Instead you must find what works best for you. Sounds like a pain and time-consuming, but you only get one body and one lifetime, so why not? What do you have to lose? Once you start feeling better, and it won’t take that long, I can guarantee you that you will be a lot more excited. The first thing is to get back in touch with your body. Are you really hungry or is that your mind and emotions talking?  How much water are you drinking? Dehydration can also manifest as hunger. How do you feel after eating certain foods? Does your body react negatively to certain things (i.e. digestive issues, heartburn, fatigue, other aches)? Try experimenting and not eating that food for a week or so and see how you feel.

Here are a few things to live by that I have learned from some experience:

  • Generally the body enjoys foods grown from nature instead of those processed in a lab.
  • Read labels! If you don’t recognize an ingredient on the list, chances are your body won’t either and won’t be able to properly digest it.
  • If produce is too expensive for you, supplement some of it with the frozen stuff.
  • Buy in season, it is always cheaper.
  • Don’t like vegetables? Roast a little in the oven with some olive oil for 30 minutes and put it on top of your favorite pasta.

If you can’t give up that afternoon soda, try upping the amount of water you drink during the day. If you are having trouble kicking processed food (and it is tough, they make it that way), try eating it with some healthy vegetables beforehand. Always crave something sweet after dinner? Try making yourself a heaping bowl of fresh fruit. This concept is called crowding out. Add in the good stuff slowly, meal by meal, nothing too drastic. Even just a few times a week is a great start! You may find that, over time, you are eating less and less of the crappy, artificial stuff.

The most important thing is to go at your own pace, experimenting and finding the types of foods that you enjoy most. If you are goal driven, maybe set some weekly or monthly goals for yourself. If you like to write maybe start a food diary where you write down your thoughts and experiences and how you feel. If you like to experiment and play around, hop on Pinterest and find some fun recipes. Stay positive and try to enjoy yourself. We are all wonderful, individual human beings that are built differently and bring different energies to the world. So embrace your individuality and kick the D-word for good!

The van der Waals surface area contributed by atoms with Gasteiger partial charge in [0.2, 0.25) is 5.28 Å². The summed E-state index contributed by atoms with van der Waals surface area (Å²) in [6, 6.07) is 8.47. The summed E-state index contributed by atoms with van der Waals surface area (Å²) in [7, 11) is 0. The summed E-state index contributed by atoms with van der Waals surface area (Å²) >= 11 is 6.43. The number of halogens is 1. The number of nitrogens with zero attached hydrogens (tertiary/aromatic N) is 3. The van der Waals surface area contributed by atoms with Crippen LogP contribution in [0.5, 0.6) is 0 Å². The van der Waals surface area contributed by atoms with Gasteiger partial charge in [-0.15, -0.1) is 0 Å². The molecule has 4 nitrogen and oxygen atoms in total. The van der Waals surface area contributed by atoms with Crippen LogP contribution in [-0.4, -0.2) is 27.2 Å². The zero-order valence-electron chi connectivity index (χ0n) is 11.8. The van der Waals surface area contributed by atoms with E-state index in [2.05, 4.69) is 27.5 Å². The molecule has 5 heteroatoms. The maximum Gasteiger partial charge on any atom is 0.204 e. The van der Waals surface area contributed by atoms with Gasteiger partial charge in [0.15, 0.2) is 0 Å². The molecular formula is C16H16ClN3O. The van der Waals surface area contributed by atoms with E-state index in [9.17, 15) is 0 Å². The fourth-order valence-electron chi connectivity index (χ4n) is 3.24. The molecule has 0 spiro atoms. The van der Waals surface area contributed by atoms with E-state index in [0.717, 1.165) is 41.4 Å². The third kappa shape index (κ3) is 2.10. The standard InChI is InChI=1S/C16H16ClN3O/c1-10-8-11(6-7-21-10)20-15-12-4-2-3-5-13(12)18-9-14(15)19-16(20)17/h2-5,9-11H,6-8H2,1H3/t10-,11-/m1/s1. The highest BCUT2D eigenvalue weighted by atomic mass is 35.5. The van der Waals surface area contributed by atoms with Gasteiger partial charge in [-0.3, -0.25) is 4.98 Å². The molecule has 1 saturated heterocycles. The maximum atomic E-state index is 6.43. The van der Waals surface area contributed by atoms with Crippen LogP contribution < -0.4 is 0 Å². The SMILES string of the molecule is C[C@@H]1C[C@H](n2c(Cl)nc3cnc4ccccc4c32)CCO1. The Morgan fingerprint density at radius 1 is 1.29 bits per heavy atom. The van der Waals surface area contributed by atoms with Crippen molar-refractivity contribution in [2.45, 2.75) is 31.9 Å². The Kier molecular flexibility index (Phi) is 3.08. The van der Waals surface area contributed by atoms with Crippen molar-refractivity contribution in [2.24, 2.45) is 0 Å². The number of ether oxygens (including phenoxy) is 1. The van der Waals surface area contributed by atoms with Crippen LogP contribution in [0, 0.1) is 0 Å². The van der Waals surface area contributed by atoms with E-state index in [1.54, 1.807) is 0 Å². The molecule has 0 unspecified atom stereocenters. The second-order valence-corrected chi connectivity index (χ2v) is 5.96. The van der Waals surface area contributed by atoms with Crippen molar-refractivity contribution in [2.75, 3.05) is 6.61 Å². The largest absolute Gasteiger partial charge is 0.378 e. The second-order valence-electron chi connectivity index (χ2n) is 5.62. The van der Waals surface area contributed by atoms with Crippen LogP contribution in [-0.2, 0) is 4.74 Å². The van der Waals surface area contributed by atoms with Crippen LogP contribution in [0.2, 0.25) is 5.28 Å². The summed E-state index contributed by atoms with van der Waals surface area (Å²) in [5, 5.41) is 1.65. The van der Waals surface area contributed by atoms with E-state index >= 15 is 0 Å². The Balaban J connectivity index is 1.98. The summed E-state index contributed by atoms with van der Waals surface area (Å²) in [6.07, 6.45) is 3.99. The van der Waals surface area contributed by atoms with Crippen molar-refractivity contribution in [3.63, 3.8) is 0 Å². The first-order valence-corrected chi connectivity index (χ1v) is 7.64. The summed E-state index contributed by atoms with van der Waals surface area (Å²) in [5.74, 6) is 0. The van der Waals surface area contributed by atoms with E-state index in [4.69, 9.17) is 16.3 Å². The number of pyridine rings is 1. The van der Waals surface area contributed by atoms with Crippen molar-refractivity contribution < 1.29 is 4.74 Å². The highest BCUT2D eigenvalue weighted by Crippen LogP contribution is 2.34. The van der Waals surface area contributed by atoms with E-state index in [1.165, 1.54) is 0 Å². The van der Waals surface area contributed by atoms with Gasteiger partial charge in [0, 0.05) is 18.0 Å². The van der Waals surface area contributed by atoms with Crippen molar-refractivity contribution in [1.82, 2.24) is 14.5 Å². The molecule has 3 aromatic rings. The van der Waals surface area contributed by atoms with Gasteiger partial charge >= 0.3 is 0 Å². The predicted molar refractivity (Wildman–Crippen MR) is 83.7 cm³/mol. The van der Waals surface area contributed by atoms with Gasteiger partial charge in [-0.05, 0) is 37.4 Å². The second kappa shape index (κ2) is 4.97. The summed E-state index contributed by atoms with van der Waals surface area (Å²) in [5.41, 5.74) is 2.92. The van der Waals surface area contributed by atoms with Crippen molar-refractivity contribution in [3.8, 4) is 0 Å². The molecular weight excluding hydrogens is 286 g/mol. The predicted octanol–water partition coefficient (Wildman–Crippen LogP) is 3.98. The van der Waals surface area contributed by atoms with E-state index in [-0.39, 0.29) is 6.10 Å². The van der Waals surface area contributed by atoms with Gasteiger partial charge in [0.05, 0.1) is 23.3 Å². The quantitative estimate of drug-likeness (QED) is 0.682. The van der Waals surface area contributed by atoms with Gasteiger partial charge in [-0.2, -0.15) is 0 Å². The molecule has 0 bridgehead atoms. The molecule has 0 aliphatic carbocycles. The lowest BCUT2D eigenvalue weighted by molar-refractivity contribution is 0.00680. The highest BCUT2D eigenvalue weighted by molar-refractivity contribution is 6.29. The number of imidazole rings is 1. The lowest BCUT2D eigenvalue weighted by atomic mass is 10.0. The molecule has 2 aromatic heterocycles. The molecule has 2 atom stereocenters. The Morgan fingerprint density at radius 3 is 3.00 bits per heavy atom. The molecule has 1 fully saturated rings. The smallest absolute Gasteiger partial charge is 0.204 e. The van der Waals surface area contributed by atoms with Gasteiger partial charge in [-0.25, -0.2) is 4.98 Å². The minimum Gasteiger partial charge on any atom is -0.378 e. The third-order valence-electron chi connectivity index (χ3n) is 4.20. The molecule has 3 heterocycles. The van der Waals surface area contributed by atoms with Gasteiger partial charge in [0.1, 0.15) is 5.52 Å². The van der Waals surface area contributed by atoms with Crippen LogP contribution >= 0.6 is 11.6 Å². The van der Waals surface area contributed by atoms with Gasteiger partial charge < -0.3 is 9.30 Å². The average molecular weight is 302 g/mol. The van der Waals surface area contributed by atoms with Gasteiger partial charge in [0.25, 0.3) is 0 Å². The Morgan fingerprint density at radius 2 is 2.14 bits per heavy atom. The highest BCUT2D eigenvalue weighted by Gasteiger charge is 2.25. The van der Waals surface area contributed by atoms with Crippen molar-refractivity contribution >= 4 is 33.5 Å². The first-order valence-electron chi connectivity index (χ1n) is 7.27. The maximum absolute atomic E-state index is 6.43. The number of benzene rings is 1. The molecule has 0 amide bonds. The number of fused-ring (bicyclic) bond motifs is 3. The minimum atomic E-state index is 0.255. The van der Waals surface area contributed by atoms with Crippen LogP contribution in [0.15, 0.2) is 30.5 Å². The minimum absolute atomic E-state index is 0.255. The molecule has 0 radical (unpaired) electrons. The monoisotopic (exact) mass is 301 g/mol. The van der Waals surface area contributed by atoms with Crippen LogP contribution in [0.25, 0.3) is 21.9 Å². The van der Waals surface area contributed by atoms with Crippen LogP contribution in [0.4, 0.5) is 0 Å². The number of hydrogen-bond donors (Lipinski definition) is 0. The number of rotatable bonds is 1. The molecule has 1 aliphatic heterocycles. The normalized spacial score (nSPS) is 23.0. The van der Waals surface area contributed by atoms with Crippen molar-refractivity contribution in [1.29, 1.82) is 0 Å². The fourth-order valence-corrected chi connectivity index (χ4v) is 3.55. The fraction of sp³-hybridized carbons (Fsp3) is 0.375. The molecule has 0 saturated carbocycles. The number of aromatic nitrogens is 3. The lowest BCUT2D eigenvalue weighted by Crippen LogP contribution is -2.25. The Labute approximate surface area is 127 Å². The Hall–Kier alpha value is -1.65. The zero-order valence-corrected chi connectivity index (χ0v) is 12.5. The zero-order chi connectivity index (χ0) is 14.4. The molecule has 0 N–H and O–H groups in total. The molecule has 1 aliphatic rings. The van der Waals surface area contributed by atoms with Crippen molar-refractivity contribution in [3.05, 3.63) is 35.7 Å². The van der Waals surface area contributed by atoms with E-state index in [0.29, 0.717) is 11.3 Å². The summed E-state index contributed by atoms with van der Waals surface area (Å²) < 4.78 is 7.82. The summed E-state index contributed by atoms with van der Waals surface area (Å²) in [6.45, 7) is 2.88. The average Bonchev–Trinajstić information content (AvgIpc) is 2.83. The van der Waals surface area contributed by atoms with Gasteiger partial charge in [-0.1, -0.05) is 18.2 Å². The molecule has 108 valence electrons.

The Road Less Traveled

Excerpt from The Road Less Traveled by Kit McCallum:

“For each individual is … unique … and personal.

And that is why … while standing at a crossroads,

Only “we” can formulate the decision for ourselves;

The true direction that lies within;

The choices we must deliberate on with clarity and wisdom.

For it is only through personal reflection,

That we can now choose our destiny;

… Our next adventure;

… And the future we will embrace.”

 

Pretty much everyone is familiar with Kit McCallum’s poem on the road less traveled. But have you really taken the time to read the words and reflect on them? If I had asked myself this question 3 years ago I would have just shrugged and said, “yeah, it’s a poem about life and how it’s better to choose the road less traveled.” Yes, very profound, but poetry comprehension was never one of my strong suits. When I look back now, I know that I never really understood this poem because I had never chosen the road less traveled. Yeah, I had traveled my own road, but in a way, it had always been paved for me. Now, only after choosing the unbeaten path, do I truly have an understanding of those words and the profound impact they can have on your life.

I took the practical route through college, majoring in accounting because it was something I was good at and I knew could guarantee me a job upon graduation. For the longest time I dreamed about being a successful career-driven woman who kicked ass and took names on a daily basis. The picture in my head was always of me strolling down a New York City street in a power suit. I stayed an extra year to get my masters degree in accounting and studied for an entire summer to pass the CPA exam. At that time I was excited about what the future held and more than a little naïve of the realities of life. I started a job at a public accounting firm and moved to the “hip” part of town where all the young 20- and 30-somethings lived. I had dreams of a fast-paced life filled with chic clothes, hip drinks and hangover-less mornings after nights out on the town. Realistic? Yeah, maybe in a Sex and the City episode.

Slowly over the span of a few years the reality of life and working day in and day out for the next 30+ years sunk in. I began to question my path in life and whether it was something I really wanted. I had a great apartment, wonderful friends and a loving family, but deep down I wasn’t truly happy. At the time I had no idea the reason for this general unhappiness. Was it my job? Was it my weight? I didn’t know, so kept on trudging down my paved path, not truly finding what was missing in my life. I figured that if I just followed this path I had dreamt about for so many years and reaching the success I sought, I would eventually find happiness. But sometimes a girl’s dreams don’t turn out to be what the woman wants…